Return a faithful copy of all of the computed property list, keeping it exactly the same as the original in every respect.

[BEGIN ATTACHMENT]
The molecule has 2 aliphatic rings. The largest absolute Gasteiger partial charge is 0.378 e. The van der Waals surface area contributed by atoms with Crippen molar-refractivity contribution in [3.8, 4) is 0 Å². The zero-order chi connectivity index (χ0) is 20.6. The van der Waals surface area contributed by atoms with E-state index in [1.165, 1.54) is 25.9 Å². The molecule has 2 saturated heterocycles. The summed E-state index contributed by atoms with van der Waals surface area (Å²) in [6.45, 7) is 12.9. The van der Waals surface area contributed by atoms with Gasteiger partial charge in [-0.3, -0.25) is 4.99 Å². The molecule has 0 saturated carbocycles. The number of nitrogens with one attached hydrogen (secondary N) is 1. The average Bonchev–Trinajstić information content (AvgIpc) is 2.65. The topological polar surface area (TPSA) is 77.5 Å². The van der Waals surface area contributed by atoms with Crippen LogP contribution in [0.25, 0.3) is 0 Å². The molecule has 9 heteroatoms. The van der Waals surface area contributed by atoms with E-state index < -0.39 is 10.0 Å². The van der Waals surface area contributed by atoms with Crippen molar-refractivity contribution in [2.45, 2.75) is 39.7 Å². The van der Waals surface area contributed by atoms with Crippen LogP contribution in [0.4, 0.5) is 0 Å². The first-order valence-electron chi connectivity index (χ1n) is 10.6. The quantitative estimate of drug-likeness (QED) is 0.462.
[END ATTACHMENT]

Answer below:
The molecule has 2 aliphatic rings. The largest absolute Gasteiger partial charge is 0.378 e. The van der Waals surface area contributed by atoms with Crippen molar-refractivity contribution in [3.8, 4) is 0 Å². The zero-order chi connectivity index (χ0) is 20.6. The van der Waals surface area contributed by atoms with E-state index in [1.165, 1.54) is 25.9 Å². The molecule has 2 saturated heterocycles. The summed E-state index contributed by atoms with van der Waals surface area (Å²) in [6.45, 7) is 12.9. The van der Waals surface area contributed by atoms with Gasteiger partial charge in [-0.3, -0.25) is 4.99 Å². The molecule has 0 saturated carbocycles. The number of nitrogens with one attached hydrogen (secondary N) is 1. The average Bonchev–Trinajstić information content (AvgIpc) is 2.65. The topological polar surface area (TPSA) is 77.5 Å². The van der Waals surface area contributed by atoms with Crippen LogP contribution in [0.25, 0.3) is 0 Å². The molecule has 9 heteroatoms. The van der Waals surface area contributed by atoms with E-state index < -0.39 is 10.0 Å². The van der Waals surface area contributed by atoms with Crippen molar-refractivity contribution in [2.45, 2.75) is 39.7 Å². The van der Waals surface area contributed by atoms with Crippen LogP contribution in [0.4, 0.5) is 0 Å². The first-order valence-electron chi connectivity index (χ1n) is 10.6. The quantitative estimate of drug-likeness (QED) is 0.462.